In my experience, I’ve found that academics are much more comfortable with the inevitability of the fall of capitalism. In their writings, the time for revolution is almost never “now,” and usually at some future point where the situation will be such that radical social change is possible.
    Luxemburg, on the other hand, believed that the proletariat should continually revolt to foment a revolution. If you only do something once, how can you expect to succeed?
    As for compromise, I’m not totally sold. Concessions given to workers by the ruling class can pacify social unrest. In many workers’ movements, low-skilled workers tend to just want higher wages, while skilled workers want to be valued more by society. When the low-skilled workers are given their higher wages, they tend to stop caring about the movement. When a sizable proportion of the movement no longer has any desire to participate, the movement fall apart. One example could be the establishment of Works Councils in Germany in the post-WWI era. Belief in radical change and compromise are often be at odds with one another.

  2. That intellectuals are so comfortable predicting a revolution is possibly one of my greatest issues with Marxism. It’s one of the defining tests of Marxism as a science that it makes predictions and in the 166 years since the Communist Manifesto was published no global revolution by the proletariat has occurred.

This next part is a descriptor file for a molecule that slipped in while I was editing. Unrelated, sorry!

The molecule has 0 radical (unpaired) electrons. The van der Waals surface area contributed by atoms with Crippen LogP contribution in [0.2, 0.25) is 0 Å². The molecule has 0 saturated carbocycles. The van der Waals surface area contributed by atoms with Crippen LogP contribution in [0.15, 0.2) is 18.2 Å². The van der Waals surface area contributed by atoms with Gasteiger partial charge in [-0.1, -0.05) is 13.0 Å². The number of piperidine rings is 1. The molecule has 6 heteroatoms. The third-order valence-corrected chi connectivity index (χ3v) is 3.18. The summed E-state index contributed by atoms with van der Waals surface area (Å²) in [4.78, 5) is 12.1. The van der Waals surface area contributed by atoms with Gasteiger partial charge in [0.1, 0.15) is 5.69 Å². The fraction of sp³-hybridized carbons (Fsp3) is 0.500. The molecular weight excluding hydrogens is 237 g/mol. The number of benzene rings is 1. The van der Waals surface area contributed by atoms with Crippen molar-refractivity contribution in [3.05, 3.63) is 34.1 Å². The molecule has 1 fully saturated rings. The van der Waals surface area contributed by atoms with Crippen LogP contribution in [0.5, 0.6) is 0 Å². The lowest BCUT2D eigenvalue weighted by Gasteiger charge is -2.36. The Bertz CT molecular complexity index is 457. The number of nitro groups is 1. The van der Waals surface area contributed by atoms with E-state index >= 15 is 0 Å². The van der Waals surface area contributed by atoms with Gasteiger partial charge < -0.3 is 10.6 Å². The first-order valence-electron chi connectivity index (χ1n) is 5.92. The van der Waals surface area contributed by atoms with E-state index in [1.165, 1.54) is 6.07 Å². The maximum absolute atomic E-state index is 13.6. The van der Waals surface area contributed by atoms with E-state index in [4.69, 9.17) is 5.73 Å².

What I was trying to offer with this post was a way to deal with the issue of coalitions. While it might be tough to tell in advance, if the low-skilled workers would eventually leave the movement after achieving mild success, they don’t really belong in a Marxist movement because they are not really pushing Marxism so much as liberalism and social democracy. It’s my claim that if Marxists see social democracy as being closer to what they want society to look like than how it actually looks, they should ally with social democrats until that’s happened.

    This will only work if you have a core group of committed idealogues. This will more or less mean permanent minority status in a representative system, which isn’t an issue if you can still achieve your end goal.

  3. Diego says:

    wrath, greed, sloth, pride, lust, envy, and gluttony.

    We are born as individuals and experience life as such. Therein lies the origin of all evil. Social, political, and any other manifestation as you have implied in this post. Empathy, in my opinion, is part of the enlightenment. The world as it stands collectively is far from perfect, however, i would assume you would agree that despite its archaic shortcomings we continue on a minimal but gradual improvement as society as a whole. It would take an event of great worldwide social impact in order to effectuate socialist change rapidly. Until then it will continue to be gradual. I could elaborate but i think this provides the basis for you to understand the point im trying to make. Excuse my high school English, not at the college level yet